The wavy and beautiful edge of the northern ice cap of Mars

The scarp of the north pole icecap on Mars
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Cool image time! The photo to the right, cropped and reduced to post here, was taken on August 7, 2021 by the high resolution camera on Mars Reconnaissance Orbiter (MRO). It shows the many layered scarp that forms the edge of the northern polar ice cap on Mars, probably more than 2,000 feet high.

Those layers are significant, as they indicate the many climate cycles that scientists think Mars has undergone over the eons as the red planet’s rotational tilt, or obliquity, rocked back and forth from 11 degrees inclination to as much as 60 degrees. At the extremes, the ice cap was either growing or shrinking, while today (at 25 degrees inclination) it appears to be in a steady state.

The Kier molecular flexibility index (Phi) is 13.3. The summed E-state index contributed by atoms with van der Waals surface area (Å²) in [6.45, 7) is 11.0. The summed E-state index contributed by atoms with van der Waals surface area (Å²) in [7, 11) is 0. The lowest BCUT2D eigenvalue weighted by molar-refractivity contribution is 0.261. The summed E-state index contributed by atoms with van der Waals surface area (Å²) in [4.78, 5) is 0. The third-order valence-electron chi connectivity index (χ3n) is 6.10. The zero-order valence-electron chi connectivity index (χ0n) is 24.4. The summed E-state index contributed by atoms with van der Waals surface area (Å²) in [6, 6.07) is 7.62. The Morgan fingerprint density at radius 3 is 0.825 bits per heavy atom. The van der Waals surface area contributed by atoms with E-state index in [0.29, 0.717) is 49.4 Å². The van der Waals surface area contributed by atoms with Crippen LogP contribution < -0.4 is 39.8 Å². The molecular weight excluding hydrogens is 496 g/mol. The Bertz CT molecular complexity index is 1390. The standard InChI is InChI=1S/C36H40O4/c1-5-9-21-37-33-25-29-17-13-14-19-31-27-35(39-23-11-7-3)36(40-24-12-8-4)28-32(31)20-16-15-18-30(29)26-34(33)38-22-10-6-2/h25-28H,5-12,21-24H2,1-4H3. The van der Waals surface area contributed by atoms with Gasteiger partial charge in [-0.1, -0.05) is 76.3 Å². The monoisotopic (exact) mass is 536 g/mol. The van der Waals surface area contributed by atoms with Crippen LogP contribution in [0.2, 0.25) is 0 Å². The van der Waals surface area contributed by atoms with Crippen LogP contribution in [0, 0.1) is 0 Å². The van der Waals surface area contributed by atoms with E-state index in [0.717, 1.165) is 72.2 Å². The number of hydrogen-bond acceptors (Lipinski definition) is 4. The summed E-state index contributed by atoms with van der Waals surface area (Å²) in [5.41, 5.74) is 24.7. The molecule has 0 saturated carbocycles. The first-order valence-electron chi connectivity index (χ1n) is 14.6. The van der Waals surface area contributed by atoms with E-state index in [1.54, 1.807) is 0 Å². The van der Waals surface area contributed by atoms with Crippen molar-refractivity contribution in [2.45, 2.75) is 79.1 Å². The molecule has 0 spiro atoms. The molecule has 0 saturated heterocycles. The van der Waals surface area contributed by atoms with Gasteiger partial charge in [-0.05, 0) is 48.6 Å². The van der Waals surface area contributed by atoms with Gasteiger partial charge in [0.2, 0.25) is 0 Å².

Why the layers alternate light and dark is not known. The shift from lighter colors at the top half and the dark bottom half marks the separation between the top water ice cap and what scientists label the basal unit. It also marks some major change in Mars’ climate and geology that occurred about 4.5 million years ago.
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